UAlberta researchers solve heads-up limit Texas hold ‘em poker.
In a world first, researchers in the Computer Poker Research Group at the University of Alberta have essentially solved heads-up limit Texas hold ‘em poker with their program, called Cepheus.
“Poker has been a challenge problem for artificial intelligence going back over 40 years, and until now, heads-up limit Texas hold ‘em poker was unsolved,” says Michael Bowling, lead author and professor in the Faculty of Science, whose findings were published Jan. 9 in the journal Science.
For more than a half-century, games have been test beds for new ideas in artificial intelligence. The resulting successes have marked significant milestones, from IBM’s Deep Blue defeating world champion Garry Kasparov in chess and Watson beating top-earning Jeopardy! champs Ken Jennings and Brad Rutter.
But as Bowling points out, defeating top human players is not the same as actually solving a game—especially a game like poker.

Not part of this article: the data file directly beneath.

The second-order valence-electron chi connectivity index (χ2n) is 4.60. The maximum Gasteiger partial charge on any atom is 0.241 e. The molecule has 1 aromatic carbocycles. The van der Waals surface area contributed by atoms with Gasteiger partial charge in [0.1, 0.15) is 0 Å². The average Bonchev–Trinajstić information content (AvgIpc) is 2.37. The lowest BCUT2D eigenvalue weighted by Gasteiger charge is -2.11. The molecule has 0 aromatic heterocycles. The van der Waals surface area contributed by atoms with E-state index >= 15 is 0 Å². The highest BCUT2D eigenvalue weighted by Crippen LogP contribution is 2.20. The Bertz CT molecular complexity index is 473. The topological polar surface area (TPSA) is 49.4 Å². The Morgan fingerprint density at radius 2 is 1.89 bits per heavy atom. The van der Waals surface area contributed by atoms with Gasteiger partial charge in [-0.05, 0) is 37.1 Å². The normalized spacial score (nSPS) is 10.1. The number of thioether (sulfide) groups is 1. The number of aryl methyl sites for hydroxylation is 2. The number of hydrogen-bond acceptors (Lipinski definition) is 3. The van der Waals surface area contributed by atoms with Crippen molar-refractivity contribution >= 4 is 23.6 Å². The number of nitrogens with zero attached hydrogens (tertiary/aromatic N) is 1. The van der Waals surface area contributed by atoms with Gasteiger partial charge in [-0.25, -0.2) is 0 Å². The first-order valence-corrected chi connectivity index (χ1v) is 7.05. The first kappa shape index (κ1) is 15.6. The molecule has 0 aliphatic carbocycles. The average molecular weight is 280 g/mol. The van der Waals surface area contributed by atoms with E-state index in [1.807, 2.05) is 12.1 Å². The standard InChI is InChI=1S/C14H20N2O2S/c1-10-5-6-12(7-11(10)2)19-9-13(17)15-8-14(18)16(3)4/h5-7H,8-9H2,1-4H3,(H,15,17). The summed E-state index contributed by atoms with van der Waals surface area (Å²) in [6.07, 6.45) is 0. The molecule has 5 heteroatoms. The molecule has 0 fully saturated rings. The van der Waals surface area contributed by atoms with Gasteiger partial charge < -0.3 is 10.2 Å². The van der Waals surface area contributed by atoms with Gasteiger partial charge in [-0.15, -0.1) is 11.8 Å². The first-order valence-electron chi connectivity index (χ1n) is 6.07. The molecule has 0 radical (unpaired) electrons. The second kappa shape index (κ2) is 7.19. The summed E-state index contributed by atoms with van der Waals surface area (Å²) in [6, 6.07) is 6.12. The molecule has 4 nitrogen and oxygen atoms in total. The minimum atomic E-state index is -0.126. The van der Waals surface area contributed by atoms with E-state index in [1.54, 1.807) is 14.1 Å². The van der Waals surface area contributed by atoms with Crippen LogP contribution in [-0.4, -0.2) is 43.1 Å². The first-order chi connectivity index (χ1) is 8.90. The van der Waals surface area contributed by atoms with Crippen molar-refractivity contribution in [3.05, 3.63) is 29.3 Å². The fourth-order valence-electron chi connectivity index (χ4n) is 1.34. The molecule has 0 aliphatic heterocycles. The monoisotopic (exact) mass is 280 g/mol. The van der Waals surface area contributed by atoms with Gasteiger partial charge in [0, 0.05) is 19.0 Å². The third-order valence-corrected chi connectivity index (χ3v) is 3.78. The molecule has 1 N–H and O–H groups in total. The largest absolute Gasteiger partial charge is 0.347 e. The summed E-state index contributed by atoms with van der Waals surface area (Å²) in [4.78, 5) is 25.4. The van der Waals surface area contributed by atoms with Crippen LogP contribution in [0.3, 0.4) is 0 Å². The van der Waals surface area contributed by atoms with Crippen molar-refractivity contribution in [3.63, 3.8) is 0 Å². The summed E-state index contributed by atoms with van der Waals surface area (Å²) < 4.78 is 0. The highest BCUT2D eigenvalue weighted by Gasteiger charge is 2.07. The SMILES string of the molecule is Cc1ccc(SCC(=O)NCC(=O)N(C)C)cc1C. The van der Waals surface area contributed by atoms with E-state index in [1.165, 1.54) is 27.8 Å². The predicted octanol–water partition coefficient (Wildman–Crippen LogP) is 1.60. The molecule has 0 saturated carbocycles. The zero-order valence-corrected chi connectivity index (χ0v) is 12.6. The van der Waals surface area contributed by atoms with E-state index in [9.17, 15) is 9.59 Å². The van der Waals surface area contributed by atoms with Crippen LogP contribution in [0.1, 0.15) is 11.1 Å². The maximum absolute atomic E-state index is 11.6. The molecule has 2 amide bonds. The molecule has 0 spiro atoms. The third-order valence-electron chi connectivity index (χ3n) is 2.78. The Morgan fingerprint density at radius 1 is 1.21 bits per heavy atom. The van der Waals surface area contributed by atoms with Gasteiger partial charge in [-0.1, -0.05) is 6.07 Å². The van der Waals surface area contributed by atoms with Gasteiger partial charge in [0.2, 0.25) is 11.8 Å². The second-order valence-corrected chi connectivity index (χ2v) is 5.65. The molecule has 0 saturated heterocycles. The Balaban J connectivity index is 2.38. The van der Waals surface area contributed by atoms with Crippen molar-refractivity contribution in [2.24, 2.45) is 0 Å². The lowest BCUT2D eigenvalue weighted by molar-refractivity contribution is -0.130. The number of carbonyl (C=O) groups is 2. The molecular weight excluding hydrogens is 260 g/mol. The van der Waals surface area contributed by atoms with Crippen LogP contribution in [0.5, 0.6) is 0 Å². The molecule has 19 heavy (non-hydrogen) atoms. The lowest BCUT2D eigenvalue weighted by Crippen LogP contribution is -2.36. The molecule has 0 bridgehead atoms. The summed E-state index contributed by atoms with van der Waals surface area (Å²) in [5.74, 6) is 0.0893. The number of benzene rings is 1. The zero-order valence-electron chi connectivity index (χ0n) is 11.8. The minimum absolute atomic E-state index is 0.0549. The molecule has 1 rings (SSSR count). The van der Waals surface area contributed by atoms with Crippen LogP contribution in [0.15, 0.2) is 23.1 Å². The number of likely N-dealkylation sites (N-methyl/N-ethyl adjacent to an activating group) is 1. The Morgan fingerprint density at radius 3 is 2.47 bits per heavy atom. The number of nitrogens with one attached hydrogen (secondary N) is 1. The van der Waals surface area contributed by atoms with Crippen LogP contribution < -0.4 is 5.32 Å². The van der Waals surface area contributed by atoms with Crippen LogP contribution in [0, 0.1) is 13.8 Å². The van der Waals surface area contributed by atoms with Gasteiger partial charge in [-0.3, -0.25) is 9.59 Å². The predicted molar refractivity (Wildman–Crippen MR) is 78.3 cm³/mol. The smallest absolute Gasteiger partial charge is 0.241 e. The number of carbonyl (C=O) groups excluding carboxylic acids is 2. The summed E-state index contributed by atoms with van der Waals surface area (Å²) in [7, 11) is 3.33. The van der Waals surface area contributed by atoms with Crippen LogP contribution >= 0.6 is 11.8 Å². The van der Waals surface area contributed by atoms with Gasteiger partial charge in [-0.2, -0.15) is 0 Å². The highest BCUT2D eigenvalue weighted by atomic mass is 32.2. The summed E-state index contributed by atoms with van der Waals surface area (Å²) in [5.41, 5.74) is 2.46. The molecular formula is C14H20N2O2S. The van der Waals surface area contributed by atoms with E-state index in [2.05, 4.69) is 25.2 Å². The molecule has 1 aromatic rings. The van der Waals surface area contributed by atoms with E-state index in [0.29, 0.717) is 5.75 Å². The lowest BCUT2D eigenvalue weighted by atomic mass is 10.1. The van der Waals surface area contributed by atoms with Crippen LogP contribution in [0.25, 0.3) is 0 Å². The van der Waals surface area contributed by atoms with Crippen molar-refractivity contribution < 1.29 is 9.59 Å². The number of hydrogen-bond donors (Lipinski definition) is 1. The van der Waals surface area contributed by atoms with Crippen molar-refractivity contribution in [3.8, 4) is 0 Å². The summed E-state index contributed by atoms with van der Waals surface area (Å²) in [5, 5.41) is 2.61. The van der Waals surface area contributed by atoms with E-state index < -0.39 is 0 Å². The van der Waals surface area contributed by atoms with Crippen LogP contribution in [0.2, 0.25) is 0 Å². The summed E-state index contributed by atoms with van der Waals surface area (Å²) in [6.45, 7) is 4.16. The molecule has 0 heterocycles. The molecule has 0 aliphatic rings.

The challenge of imperfect information
In poker, players have imperfect information—they don’t have full knowledge of past events, and they can’t see their opponents’ hands. The most popular variant of poker today is Texas hold ‘em. When it is played with just two players and with fixed bet sizes and a limited number of raises allowed, it is called heads-up limit hold ‘em.
The possible situations in this poker version are fewer than in checkers—which U of A computing science researchers solved in 2007, led by now dean of science Jonathan Schaeffer—but the imperfect-information nature of heads-up limit hold ‘em makes it a far more challenging game for computers to play or solve.
“We define a game to be essentially solved if a lifetime of play is unable to statistically differentiate it from being solved at 95% confidence,” explains Bowling. “Imagine someone playing 200 hands of poker an hour for 12 hours a day without missing a day for 70 years. Furthermore, imagine them employing the worst-case, maximally exploitive opponent strategy—and never making a mistake. They still cannot be certain they are actually winning.”
Read more: Poker-playing program knows when to fold ’em
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